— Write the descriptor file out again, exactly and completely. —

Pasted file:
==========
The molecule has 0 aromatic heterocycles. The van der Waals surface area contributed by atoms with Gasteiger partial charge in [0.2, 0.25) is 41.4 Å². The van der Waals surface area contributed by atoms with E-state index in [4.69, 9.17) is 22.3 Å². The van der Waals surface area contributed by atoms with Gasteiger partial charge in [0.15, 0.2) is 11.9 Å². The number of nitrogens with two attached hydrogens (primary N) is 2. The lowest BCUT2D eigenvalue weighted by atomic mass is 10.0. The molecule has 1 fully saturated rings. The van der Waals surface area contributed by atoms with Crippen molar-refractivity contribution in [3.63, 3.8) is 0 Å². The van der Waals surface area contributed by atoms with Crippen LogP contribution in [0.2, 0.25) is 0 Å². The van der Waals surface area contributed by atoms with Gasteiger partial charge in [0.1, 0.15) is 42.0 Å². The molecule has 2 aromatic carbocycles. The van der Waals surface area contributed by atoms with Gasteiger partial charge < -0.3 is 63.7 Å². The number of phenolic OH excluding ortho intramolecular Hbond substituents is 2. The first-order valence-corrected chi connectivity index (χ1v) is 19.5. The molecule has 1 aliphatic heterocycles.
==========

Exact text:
The molecule has 0 aromatic heterocycles. The van der Waals surface area contributed by atoms with Gasteiger partial charge in [0.2, 0.25) is 41.4 Å². The van der Waals surface area contributed by atoms with E-state index in [4.69, 9.17) is 22.3 Å². The van der Waals surface area contributed by atoms with Gasteiger partial charge in [0.15, 0.2) is 11.9 Å². The number of nitrogens with two attached hydrogens (primary N) is 2. The lowest BCUT2D eigenvalue weighted by atomic mass is 10.0. The molecule has 1 fully saturated rings. The van der Waals surface area contributed by atoms with Crippen molar-refractivity contribution in [3.63, 3.8) is 0 Å². The van der Waals surface area contributed by atoms with Crippen LogP contribution in [0.2, 0.25) is 0 Å². The van der Waals surface area contributed by atoms with Gasteiger partial charge in [0.1, 0.15) is 42.0 Å². The molecule has 2 aromatic carbocycles. The van der Waals surface area contributed by atoms with Gasteiger partial charge < -0.3 is 63.7 Å². The number of phenolic OH excluding ortho intramolecular Hbond substituents is 2. The first-order valence-corrected chi connectivity index (χ1v) is 19.5. The molecule has 1 aliphatic heterocycles.